Picking The Right Sheets for The Best Sleep

Sleeping on the best bed sheets can be just as important as having the top memory foam mattress when it comes to getting the most resftul sleep. It is important to understand what makes the best sheets when seeking to purchase a set.


There’s nothing better than crawling into a freshly made bed with crisp sheets at the end of a long day, right? How you choose to dress your mattress has almost as much to do with your comfort level at night as the type of mattress you own. There’s an overabundance of options when it comes to bedsheets – different thread counts, feels and fabrics.


Let’s break down all you need to know to pick the best sheets for your bed.


What does thread count mean?

The thread count of sheets is written across bed sheet packaging but what does it mean and is it important when choosing new sheets?


Thread count is often used as the barometer of a sheet’s smoothness and durability. However, this measurement, which should refer to the number of threads woven into a square inch of fabric, isn’t always reliable. High thread count is a factor, but the type of cotton can be more significant.


Look for a minimum thread count of 200, but no higher than 600. (Anything over 600 is likely to uncomfortably trap body heat.)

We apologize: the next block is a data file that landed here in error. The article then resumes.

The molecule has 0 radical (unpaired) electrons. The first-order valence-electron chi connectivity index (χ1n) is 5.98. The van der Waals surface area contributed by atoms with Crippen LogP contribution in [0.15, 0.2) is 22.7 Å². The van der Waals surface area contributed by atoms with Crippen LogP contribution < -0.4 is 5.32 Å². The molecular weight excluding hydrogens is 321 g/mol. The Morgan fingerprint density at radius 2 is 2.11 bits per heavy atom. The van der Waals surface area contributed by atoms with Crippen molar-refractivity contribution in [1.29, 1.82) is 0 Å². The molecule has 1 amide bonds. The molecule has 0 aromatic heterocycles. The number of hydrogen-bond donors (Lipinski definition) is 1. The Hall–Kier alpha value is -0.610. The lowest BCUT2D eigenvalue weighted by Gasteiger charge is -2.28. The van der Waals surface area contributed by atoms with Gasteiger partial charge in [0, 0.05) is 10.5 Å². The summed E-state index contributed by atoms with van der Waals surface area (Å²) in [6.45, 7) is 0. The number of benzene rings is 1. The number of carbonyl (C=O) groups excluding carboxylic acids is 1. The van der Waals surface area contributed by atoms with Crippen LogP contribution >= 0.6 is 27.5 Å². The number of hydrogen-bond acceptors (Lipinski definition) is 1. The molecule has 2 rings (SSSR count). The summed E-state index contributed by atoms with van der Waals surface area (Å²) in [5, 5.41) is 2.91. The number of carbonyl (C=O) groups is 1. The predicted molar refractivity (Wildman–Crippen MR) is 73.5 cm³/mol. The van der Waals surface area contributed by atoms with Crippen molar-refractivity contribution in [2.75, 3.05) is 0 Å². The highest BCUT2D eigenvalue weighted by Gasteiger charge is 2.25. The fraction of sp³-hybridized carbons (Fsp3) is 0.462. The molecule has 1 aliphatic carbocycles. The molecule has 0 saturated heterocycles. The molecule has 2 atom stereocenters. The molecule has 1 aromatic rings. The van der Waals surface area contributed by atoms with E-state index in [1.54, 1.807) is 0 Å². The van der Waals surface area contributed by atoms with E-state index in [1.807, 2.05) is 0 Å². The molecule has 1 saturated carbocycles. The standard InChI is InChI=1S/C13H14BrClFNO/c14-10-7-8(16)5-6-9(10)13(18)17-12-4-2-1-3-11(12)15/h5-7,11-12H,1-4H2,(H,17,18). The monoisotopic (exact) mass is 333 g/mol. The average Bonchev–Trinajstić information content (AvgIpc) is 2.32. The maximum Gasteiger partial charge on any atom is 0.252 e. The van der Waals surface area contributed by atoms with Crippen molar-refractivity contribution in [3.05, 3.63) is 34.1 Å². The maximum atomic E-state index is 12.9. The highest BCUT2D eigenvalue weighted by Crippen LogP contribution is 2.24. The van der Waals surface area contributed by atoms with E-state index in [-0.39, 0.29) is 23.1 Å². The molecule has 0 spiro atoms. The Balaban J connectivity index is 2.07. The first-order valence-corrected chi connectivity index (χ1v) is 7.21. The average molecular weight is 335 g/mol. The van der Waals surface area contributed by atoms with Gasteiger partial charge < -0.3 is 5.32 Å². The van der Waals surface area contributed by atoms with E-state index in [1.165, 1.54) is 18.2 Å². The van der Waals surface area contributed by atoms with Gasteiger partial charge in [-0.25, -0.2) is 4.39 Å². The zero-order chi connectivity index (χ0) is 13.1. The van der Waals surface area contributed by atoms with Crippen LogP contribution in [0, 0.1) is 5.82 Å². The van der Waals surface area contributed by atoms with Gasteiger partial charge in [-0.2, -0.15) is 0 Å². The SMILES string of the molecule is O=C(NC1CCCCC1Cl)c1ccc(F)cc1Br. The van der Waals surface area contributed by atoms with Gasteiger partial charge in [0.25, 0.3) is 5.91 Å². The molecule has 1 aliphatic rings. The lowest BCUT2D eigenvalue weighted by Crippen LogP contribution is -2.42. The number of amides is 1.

What sheets should you buy for your bed?

When shopping for sheets you need to take a few things into consideration:


Are you a hot or cold sleeper?

If you’re constantly warm while sleeping, you’ll want a more breathable, lightweight sheet. Stay away from sateen or satin sheets as they’re lightweight but not very breathable, trapping in heat. If you’re wrapped in a cocoon of sheets and blankets because you’re cold while you sleep, you’ll want a warmer, heavyweight sheet – flannel or even a sateen blend.


Who are the sheets for?

If you have kids, a cotton-poly blend is probably best because they’re durable and easy to clean. If you are shopping for an elderly parent, again keep in mind that when you’re older your blood flow isn’t what it used to be and you tend to run cool. Your elderly parent may need a heavier weight sheet to stay warm while they sleep.


Material matters!

The material is one of the most important things that you are going to need to consider with bed linen. There are lots of different ones on the market, but here is a rundown of the most popular:



This material is one that seems to trap and contain heat, so if you live in a cold climate, these will be worth the investment. If you live in a warmer place, you may want to reconsider. They feel lovely on your skin and scream elegance and luxury, but with this luxury comes expense and you will need to remember that good quality bed sheets made from silk are going to require a trip to the dry cleaners. The cheaper versions can be washed at home, but they won’t feel as nice on your skin.



This is one of the strongest materials you can get, and it also conducts heat well, making it perfect for hotter climates rather than the cooler ones. The only problem with bed linen, (just like linen clothes) is that it wrinkles in a second and proves to be rather high maintenance.